The Australian Bureau of Statistics (ABS) has reported a large uptick in the number of Australians finding their way back into the workforce with 178,000 jobs added in October.
"Today's job numbers confirm that Australia's economic recovery is gaining momentum," Treasurer Josh Frydenberg said.
Frydenberg was, of course, referring to the wonderful set of labour market numbers released by the ABS.
The ABS reported that 178,800 workers found employment in October - a pleasant surprise to markets that were expecting total jobs numbers to drop by 40,000 over the month in response to the government's scaling back of its JobKeeper subsidy payments.
The latest employment number has reduced the total jobs lost this year from more than 917,000 to just around 195,000 - a 79% improvement. Further, the annual rate of decline in total employment has eased to 1.0% in October from 2.6% in the previous month.
Even better, the latest stats revealed strong gains in both full-time and part-time employment in October. Full-time employment increased by 97,000 workers while part-time hires jumped by 81,800.
Sure, the unemployment rate inched up to 7.0% from 6.9% in September but this was due to the sharp increase in the participation rate to 65.8% in October from 64.9% in the previous month - indicating workers' confidence over their job prospects.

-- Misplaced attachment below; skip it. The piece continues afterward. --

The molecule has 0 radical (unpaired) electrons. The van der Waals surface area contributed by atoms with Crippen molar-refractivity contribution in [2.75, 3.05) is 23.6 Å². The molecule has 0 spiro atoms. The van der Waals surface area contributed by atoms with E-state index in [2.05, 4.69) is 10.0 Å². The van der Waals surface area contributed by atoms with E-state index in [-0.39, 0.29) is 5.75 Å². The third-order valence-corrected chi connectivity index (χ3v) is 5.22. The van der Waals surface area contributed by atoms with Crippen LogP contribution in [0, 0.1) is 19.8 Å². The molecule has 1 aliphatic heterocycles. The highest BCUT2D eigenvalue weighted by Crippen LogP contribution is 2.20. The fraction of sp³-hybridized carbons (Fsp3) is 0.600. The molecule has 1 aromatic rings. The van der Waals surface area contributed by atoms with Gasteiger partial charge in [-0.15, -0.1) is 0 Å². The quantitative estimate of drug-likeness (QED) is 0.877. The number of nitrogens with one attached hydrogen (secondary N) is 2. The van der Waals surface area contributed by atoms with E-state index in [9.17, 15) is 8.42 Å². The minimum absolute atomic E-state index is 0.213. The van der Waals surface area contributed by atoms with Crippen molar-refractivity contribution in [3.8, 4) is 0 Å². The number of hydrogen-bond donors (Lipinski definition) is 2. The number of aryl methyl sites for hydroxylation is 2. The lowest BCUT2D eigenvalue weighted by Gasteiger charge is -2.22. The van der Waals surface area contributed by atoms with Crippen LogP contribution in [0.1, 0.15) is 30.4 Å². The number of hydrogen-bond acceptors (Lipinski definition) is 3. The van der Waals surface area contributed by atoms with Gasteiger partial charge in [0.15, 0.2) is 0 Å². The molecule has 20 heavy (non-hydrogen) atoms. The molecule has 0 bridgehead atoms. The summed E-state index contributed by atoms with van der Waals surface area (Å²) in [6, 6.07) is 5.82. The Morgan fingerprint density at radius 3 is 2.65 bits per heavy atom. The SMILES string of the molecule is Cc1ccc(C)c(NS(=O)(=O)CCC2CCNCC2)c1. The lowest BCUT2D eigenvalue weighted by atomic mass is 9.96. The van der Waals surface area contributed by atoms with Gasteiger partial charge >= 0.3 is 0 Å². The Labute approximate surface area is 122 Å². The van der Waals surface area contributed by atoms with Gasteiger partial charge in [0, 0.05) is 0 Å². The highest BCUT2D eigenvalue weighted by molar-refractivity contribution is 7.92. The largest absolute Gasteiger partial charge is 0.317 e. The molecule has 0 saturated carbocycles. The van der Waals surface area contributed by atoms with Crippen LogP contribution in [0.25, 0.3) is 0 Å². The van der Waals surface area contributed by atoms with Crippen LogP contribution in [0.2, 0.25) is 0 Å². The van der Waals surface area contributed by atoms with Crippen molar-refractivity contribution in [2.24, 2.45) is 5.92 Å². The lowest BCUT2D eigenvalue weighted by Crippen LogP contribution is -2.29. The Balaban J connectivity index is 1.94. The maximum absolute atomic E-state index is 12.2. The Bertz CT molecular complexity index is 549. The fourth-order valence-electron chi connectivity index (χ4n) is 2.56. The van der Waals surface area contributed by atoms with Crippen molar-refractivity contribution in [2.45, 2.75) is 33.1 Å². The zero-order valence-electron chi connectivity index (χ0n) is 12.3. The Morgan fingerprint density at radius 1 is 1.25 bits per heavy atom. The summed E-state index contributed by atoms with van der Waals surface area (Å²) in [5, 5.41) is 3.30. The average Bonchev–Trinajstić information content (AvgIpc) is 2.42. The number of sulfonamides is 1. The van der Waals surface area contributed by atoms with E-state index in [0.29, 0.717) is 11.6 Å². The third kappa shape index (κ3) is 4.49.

But wait, there's more! The underemployment rate dropped by one percentage point to 10.4% in October from 11.4% in the previous month. The labour underutilisation rate decline by 0.9 percentage point to 17.4%.
More. Hours worked in all jobs increased by 1.2% in October.
This wonderful set of numbers could start a virtuous cycle in the domestic economy whereby rising employment boosts consumer optimism, stimulating spending, lifting company sales and profits, encouraging business spending in plant and machinery and staff and stimulate more hiring.
This, in turn, could also limit the amount and duration of government support measures that would have positive impact on the government budget and the national debt.
Read our full COVID-19 news coverage and analysis here.